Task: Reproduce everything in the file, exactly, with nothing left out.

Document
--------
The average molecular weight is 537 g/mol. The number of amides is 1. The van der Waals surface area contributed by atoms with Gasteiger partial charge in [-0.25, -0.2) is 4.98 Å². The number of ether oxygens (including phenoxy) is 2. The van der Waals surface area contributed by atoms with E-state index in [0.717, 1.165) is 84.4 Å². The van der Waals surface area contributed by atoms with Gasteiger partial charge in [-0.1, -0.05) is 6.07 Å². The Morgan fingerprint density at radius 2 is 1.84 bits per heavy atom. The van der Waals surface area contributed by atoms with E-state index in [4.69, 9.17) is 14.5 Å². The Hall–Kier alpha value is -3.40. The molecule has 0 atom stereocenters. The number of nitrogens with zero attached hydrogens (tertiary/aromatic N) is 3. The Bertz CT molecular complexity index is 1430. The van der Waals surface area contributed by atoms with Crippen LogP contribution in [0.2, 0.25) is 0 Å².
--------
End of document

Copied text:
The average molecular weight is 537 g/mol. The number of amides is 1. The van der Waals surface area contributed by atoms with Gasteiger partial charge in [-0.25, -0.2) is 4.98 Å². The number of ether oxygens (including phenoxy) is 2. The van der Waals surface area contributed by atoms with E-state index in [0.717, 1.165) is 84.4 Å². The van der Waals surface area contributed by atoms with Gasteiger partial charge in [-0.1, -0.05) is 6.07 Å². The Morgan fingerprint density at radius 2 is 1.84 bits per heavy atom. The van der Waals surface area contributed by atoms with E-state index in [4.69, 9.17) is 14.5 Å². The Hall–Kier alpha value is -3.40. The molecule has 0 atom stereocenters. The number of nitrogens with zero attached hydrogens (tertiary/aromatic N) is 3. The Bertz CT molecular complexity index is 1430. The van der Waals surface area contributed by atoms with Crippen LogP contribution in [0.2, 0.25) is 0 Å².